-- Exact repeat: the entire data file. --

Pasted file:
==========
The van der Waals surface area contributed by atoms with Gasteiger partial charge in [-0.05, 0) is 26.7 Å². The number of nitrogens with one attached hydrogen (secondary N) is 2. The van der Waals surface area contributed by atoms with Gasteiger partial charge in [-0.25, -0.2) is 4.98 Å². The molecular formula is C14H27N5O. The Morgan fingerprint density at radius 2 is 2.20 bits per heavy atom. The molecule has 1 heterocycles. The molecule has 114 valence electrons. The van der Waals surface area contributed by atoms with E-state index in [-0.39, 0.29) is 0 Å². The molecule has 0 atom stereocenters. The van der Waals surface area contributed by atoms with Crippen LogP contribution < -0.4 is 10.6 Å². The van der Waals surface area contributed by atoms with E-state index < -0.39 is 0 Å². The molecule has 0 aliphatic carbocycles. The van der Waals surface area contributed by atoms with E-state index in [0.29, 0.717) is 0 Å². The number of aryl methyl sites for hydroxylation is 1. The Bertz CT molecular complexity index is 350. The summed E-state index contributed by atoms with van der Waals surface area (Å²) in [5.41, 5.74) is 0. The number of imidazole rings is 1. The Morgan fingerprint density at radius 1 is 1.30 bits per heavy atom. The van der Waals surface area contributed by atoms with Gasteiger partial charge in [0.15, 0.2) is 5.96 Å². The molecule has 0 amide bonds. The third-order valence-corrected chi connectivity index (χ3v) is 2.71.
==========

The van der Waals surface area contributed by atoms with Gasteiger partial charge in [-0.05, 0) is 26.7 Å². The number of nitrogens with one attached hydrogen (secondary N) is 2. The van der Waals surface area contributed by atoms with Gasteiger partial charge in [-0.25, -0.2) is 4.98 Å². The molecular formula is C14H27N5O. The Morgan fingerprint density at radius 2 is 2.20 bits per heavy atom. The molecule has 1 heterocycles. The molecule has 114 valence electrons. The van der Waals surface area contributed by atoms with E-state index in [-0.39, 0.29) is 0 Å². The molecule has 0 atom stereocenters. The van der Waals surface area contributed by atoms with Crippen LogP contribution < -0.4 is 10.6 Å². The van der Waals surface area contributed by atoms with E-state index < -0.39 is 0 Å². The molecule has 0 aliphatic carbocycles. The van der Waals surface area contributed by atoms with E-state index in [0.29, 0.717) is 0 Å². The number of aryl methyl sites for hydroxylation is 1. The Bertz CT molecular complexity index is 350. The summed E-state index contributed by atoms with van der Waals surface area (Å²) in [5.41, 5.74) is 0. The number of imidazole rings is 1. The Morgan fingerprint density at radius 1 is 1.30 bits per heavy atom. The van der Waals surface area contributed by atoms with Gasteiger partial charge in [0.15, 0.2) is 5.96 Å². The molecule has 0 amide bonds. The third-order valence-corrected chi connectivity index (χ3v) is 2.71.